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Self-Reflection and Policy Formulation Development
Consider any important and controversial current issue in public policy. Write an exploratory research paper that describes your own search for a personal answer to how to resolve this issue. Begin by sharing with the reader why this particular issue is important to you based on what you’ve experienced in your life and a reflection on where you stood on this public policy issue before you began your research, and why. (Being confused or uncertain is OK!) Then write a first-person, reflective narrative of your thinking process as you investigated this issue by researching the public policy literature, talking with classmates, coworkers, and friends and drawing on your own personal experiences, memories, and observations. Write about how this public policy issue has been handled and how you think it should be handled differently. 
Your narrative should include a summary of a few public policy articles (targeting either academic researchers or public policy practitioners), followed by your own intellectual wrestling with each article’s theories/ideas. By the end of your paper, summarize how your ideas evolved during your process of research and reflection. The quality of your exploration and thinking processes will significantly influence your grade. In other words, your goal is not to take a stand on this public policy issue, but to provide a nuanced report of your cognitive process of wrestling with it.
I encourage (but do not require) you to approach the Final Paper with the following steps, in which you engage in collaboration via email with a Final Paper Peer Review Group of two other students of your choosing (this process will help you to refine a vital career skill—peer editing via Track Changes in MS Word—and improve the quality of your paper):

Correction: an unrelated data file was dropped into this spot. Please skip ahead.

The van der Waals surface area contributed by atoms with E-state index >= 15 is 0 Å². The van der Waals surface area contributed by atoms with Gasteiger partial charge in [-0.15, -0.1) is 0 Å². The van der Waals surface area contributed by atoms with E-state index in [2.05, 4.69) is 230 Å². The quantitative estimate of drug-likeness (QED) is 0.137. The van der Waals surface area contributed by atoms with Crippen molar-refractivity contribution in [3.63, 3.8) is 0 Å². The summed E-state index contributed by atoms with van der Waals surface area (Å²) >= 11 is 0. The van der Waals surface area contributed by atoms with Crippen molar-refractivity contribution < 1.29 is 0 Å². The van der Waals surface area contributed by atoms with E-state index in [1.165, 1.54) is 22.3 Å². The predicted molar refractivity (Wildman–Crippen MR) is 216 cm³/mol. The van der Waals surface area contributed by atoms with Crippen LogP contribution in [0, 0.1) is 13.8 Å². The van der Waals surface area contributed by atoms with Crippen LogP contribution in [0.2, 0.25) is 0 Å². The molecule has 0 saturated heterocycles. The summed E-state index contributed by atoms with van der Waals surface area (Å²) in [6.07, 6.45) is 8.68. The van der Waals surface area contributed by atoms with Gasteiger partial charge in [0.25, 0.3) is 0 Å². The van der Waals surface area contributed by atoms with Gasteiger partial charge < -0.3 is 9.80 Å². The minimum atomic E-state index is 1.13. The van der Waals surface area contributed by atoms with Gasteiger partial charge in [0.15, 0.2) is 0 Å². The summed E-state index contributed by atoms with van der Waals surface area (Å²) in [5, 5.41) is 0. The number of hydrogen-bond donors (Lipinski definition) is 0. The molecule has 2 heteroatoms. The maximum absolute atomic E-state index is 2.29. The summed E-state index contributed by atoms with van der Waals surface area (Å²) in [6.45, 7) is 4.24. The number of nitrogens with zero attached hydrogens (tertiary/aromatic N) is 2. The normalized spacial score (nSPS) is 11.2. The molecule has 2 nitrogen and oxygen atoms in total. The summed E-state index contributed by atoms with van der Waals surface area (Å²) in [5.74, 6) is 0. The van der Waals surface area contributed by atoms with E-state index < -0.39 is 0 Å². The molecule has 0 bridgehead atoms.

1)  Write your first draft. | Suggested due date: Oct. 25
2)  Peer review, using Track Changes, two other student papers’ first drafts. Your peer review should be a combination of written comments and references to the codes in the writing taxonomy provided by the professor. | Suggested due date: Nov. 4
3)  Use Track Changes to edit your peer-reviewed first draft. Use the Comments function in Track Changes to explain what you have learned since writing your first draft (including feedback from your two peer reviewers) that has influenced your edits on your second draft. | Suggested due date: Nov. 11
4)  Peer review (the same) two other student papers’ second drafts. | Suggested due date: Nov. 15
5)  Note: Whether you engage with a Final Paper Peer Review Group or not, you must submit your finished paper on November 19 on Turnitin and Paper Exchange on Blackboard.


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